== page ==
Sixty seconds about each student: Studying qualitative and quantitative differences in teachers' knowledge and perceptions of their students
Number of pages
SourceSocial Psychology of Education, 24, 1, (2021), pp. 1-35
21 december 2020
Article / Letter to editor
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SW OZ BSI OLO
Radboud Docenten Academie
SW OZ BSI ON
Social Psychology of Education
SubjectCultivating Creativity in Education; Learning and Plasticity; Social Development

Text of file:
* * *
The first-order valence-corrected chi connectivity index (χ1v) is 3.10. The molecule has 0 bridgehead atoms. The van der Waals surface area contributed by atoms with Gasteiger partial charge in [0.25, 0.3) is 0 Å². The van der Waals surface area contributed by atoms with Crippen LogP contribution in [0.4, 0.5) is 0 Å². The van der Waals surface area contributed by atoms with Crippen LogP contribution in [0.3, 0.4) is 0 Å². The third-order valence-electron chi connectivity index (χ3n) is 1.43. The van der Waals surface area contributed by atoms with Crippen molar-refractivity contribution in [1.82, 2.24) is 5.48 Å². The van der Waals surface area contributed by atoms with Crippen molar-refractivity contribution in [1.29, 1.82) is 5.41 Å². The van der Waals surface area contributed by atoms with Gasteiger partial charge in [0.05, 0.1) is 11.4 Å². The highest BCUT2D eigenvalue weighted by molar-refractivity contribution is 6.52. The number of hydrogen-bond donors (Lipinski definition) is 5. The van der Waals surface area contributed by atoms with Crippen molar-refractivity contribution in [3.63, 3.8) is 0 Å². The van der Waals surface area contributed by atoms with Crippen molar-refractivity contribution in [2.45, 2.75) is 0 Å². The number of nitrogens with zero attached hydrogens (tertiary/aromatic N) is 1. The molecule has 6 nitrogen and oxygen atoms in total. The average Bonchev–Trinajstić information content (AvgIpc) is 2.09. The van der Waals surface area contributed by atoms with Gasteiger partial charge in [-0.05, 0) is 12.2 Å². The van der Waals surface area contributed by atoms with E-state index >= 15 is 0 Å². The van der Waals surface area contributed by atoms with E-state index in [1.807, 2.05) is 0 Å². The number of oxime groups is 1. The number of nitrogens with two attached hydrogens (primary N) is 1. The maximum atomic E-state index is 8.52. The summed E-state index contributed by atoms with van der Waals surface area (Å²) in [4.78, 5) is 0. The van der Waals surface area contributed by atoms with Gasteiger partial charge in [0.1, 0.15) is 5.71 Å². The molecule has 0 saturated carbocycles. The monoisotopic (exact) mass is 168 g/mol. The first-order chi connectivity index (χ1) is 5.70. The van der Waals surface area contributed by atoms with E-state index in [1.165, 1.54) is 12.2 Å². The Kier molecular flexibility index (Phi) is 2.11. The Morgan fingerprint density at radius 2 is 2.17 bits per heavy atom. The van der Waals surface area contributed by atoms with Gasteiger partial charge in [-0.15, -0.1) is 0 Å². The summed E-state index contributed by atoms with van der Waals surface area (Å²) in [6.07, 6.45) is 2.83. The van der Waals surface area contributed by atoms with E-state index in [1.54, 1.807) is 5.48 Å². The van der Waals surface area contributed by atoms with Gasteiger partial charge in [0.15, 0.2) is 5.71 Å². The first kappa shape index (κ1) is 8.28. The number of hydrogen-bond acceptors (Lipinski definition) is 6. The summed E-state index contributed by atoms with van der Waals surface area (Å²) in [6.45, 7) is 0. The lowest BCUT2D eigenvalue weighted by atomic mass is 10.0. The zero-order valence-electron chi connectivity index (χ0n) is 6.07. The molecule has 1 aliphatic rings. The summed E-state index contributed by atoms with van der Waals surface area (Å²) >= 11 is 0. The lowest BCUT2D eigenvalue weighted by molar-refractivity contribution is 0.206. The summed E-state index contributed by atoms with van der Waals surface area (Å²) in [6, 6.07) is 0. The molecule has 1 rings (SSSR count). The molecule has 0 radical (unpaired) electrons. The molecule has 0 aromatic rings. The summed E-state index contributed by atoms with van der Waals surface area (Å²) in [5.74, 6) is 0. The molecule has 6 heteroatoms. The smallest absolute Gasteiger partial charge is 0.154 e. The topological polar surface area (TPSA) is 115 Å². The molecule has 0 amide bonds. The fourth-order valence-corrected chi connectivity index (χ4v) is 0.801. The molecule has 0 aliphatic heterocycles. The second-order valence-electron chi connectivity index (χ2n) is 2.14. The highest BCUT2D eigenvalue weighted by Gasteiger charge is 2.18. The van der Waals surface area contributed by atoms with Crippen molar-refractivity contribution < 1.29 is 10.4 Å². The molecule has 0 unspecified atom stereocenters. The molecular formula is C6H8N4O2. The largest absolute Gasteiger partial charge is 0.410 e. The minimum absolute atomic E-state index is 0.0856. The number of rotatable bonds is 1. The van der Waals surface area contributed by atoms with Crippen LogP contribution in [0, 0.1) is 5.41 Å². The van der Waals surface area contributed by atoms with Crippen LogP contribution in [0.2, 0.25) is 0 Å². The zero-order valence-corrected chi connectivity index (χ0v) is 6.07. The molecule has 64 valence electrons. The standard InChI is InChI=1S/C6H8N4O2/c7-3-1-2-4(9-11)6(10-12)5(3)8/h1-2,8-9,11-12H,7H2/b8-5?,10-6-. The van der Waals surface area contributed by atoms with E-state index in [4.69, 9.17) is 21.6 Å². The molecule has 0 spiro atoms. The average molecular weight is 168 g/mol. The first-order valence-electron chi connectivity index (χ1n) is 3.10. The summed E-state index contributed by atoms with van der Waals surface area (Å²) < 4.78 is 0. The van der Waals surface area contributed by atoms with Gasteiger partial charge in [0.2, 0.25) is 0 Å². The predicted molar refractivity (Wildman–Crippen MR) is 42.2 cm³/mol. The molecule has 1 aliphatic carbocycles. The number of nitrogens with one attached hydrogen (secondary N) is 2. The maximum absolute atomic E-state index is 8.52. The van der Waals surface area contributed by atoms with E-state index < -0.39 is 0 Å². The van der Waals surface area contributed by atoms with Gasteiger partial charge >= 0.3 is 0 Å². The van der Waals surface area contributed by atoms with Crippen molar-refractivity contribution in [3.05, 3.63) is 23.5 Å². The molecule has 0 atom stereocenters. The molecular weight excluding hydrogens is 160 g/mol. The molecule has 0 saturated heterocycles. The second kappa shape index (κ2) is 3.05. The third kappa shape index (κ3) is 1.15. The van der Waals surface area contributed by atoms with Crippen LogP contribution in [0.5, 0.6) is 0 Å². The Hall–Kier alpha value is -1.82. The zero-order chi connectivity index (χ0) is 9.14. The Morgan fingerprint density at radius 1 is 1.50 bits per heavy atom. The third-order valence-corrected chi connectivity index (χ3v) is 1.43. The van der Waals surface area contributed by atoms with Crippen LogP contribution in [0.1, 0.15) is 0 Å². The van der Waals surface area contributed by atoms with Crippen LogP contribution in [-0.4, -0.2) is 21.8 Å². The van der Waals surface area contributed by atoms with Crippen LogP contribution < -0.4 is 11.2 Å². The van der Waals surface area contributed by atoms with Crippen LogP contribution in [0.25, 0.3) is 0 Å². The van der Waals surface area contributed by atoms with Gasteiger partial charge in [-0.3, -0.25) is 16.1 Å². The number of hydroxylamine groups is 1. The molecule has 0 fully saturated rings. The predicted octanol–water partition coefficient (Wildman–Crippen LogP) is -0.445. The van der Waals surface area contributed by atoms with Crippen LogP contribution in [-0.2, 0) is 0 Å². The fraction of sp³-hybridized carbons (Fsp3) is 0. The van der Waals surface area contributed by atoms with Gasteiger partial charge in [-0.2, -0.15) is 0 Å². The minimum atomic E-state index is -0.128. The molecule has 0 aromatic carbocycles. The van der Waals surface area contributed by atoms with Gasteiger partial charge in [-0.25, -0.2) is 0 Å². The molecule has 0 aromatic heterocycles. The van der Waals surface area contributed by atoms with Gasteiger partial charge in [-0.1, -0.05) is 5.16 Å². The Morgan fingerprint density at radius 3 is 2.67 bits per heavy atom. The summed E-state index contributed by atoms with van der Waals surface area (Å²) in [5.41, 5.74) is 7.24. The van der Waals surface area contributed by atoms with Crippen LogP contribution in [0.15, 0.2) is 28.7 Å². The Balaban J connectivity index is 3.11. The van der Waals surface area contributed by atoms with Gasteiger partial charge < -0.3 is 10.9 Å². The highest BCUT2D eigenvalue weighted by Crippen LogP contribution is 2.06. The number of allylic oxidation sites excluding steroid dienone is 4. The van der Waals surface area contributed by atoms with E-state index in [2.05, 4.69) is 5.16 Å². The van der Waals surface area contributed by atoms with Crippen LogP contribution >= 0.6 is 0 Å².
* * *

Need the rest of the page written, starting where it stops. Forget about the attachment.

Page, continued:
This study explored the content and nature of teachers' knowledge and perceptions of their students. The knowledge and perceptions of seven Dutch secondary school teachers regarding the same 33 students in one second-year school class were studied. Each teacher was invited to tell (in 60 s per student) how he/she perceived and what he/she knew about, each individual student. Interview data were analysed using both qualitative and quantitative methods. Results showed within- and between-teacher differences in the content, amount and evaluative nature of their knowledge and perceptions. In addition, there were within- and between-student differences in how their teachers knew and perceived them. The results suggest that teachers' knowledge and perceptions of their students varies per teacher-student combination and substantiate an interpersonal nature of teachers' knowledge and perceptions. To understand the function of teachers' knowledge and perceptions of students for teaching, future research should focus on how different knowledge and perceptions lead to differential educational trajectories for individual or specific groups of students.
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